We now illuminate a world that many of us thought existed only in the news and other media.

In reading through the pages of No COLORS, we are reminded again and again that this world now surrounds us whether we live in the densest urban setting, the most orderly suburb or even a bucolic rural haven.

We seek to grab you by the collar turn your head around and holds your face to a passing scene that ranges from inconvenient and troublesome to dangerous and even lethal.

But the hope, and equally important, the practical tools that this book provides, let us know that the view need not be permanent.


Excerpted from "No Colors"
by .
Copyright © 2012 BOBBY KIPPER & BUD RAMEY.
Excerpted by permission of Morgan James Publishing.
All rights reserved. No part of this excerpt may be reproduced or reprinted without permission in writing from the publisher.
Excerpts are provided by Dial-A-Book Inc. solely for the personal use of visitors to this web site.

Table of Contents


The Problem
The Denial
Why Now?
Just How Bad Can This Get?
How Are Communities Responding?
What Is Working

1 Proclaim a New Social Norm: Citizens Set the Strategy
Executive Summary
2 Face Down Community Denial
3 Develop Overall Community Ownership of the Plan
4 “View the Seeds of the Problem”
5 Pick a Civic Group Champion
6 Empower Your Mayor to Lead — Or Elect a New One Who Will
7 Reach Deep into the Community for Your Plan
8 Separate, Empower the Operational Council
9 Focus on the Worst Problems First
10 Create the Vision and Clear Goals
11 Tear Down the Walls — Relationships Matter
12 Fund Measured Programs That Work
13 Expect Resistance after Years of Heads Buried in the Sand
14 Harness Faith-Based Interventions
15 Set Clear Goals from 10,000 Feet
16 Measurement Is Everything — Indicators to Steer By
17 Assure an Independent Audit
18 Conduct Baseline Survey of Student Perceptions
19 Make Sure the News Media Understands
20 Train Community Leaders as well as the Providers
21 Communicate Aggressively, Continuously
22 Partner with Your Local University
23 Reconnect Community and Schools
24 Publish a Gang Awareness Resource to the Community
25 Expand After School Activities, Police Athletic League
26 Seed Each High School with Student Leaders Trained in Mediation,Inclusiveness, Race Relations, Non-Violence
27 Let the Kids Design “Stop Bullying” Programs
28 Small School Efforts Pay Dividends
29 Deflect Violence with Non-confrontational Conversations
30 Create Safe Street Teams
31 Camps Build Trust with Police
32 Deliver Creative School Interventions in Elementary,Middle and High School
33 Gang Exit Centers – Rescuing Kids from Gangs
34 Middle Schoolers Targeted as Key Rural Strategy
35 Generate Amazing Results with Restorative Justice in Schools
36 Teach Business English, Social Skills in Elementary School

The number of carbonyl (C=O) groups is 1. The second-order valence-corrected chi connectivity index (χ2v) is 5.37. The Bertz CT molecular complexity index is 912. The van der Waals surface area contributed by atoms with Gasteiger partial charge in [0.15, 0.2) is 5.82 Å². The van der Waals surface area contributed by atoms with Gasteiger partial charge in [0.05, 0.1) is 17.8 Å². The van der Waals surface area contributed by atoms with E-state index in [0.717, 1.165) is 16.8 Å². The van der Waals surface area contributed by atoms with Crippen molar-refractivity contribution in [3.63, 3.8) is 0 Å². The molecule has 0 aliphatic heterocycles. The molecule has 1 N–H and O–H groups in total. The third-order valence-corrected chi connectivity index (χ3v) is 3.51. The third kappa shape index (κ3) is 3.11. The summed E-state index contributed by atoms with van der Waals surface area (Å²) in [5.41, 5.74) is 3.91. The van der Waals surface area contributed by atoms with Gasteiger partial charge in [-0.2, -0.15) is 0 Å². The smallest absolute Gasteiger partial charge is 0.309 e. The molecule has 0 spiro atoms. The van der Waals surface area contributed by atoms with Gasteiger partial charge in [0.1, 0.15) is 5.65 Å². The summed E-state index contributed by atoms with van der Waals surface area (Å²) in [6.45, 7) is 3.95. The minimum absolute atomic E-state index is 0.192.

37 Take Truancy Interventions to the Homes
38 Go With Special Efforts to Target Hard to Reach Hispanic Youth
39 Train School Board Members and “Student Advocates”
40 De-Glamorize Gang Culture
41 Consider Fifteen Absolutely Essential School Anti-Gang Initiatives
42 Challenge and Reward At-Risk Elementary and Middle School Kids Directly
43 D.A.R.E. Works – Bring It Back. Strengthen It.
44 Deploy the Boys & Girls Clubs in Targeted Schools
45 Lights On After School
46 Remove Graffiti Immediately
47 HireAt-RiskYouth
48 GPS Gang Members like High-risk Sex Offenders
49 Hold Regular Gang Prevention Community Meetings
50 Engineer Second Chances for Exiting Gang Members
51 Bring Civil Suits Against Gang Members
52 Open and Program Your Recreation Centers at Night
53 Send a Strong Message to Teens That They Are Important to the Community
54 Develop a Support Program for Parents of Gang Members
55 Create a Youth-Led Movement Against Violence
56 Use Great Resources Well – But Don’t Over Complicate Your Plan
57 Strengthen Prevention with the Arts
58 Cool Bus Picks Up Kids for After School Activities
59 Create Interventions for the 19- to 25-Year-Olds
60 Proclaim Youth Violence Prevention Week
61 Create a Funding Strategy and Build Neighborhood Centers
62 Operate a Confidential Telephone Tip Line
63 Develop Violent Crime Suppression Teams
64 Operate a Confidential Texting Program
65 Create Sporting Events Especially for At-Risk Kids
6 Bring in the Hospitals for Powerful Interventions
67 Form a Prisoner Re-entry Council
68 Create a Focused Strike Team for a Hardened Base of Crime
69 Work with Your State Elected Officials.Much Can Be Done
70 Create Special Events to Raise Funds and Awareness
71 Get Business Fired Up
72 Study CeaseFire as a Strategic Option
73 Mainstream At-Risk Kids into Normal Channels
74 Create a Season of Peace Campaign
75 Offer Life Altering Tattoo Removal
76 Call in a Warning to the Gang Leaders
77 Enforce Curfew with Sweeps
78 Get At-Risk Kids into Outdoor Adventure, Exploration
79 Create Robust Summer Activities, Jobs for At-Risk Kids
80 Insist On a Planned Budget for Gang Prevention Strategy
81 Nurture Growth of Neighborhood Crime Watch Programs
82 Set Up Family Days and Neighborhood Nights
83 Explain the Situation in Detail to Your Citizens
84 Quit Imprisoning Nonviolent Offenders
85 Work Closely with Neighboring Jurisdictions
86 Know At-Risk Kids by Name
87 Promote Your Initiatives Using Websites and Social Media
88 Expand the Role of Police with Community Policing
89 Deploy Prosecutors in the Neighborhoods with Community Prosecution
90 Call for Injunctions Against Specific Gangs
91 Don’t Let Gangs Take Over Your Shopping Mall
92 Check your State Gang Statutes –Prosecute Gang Recruitment
93 Cultural Targeting of Parenting Classes Creates Support Groups
94 Consider the Judicial Innovation of Community Courts
95 Attack Poverty’s Impact on Young People with a Youth Enrichment Zone
96 Share, Communicate, Cooperate with Regional Gang Summits
97 HouseCalls
98 Confront Gangs with a Trained Ministers Ride-Along Campaign
99 Walking School Bus Creates Safer Neighborhoods
100 Honor the Heroes – Create Peace Prize for Interventionists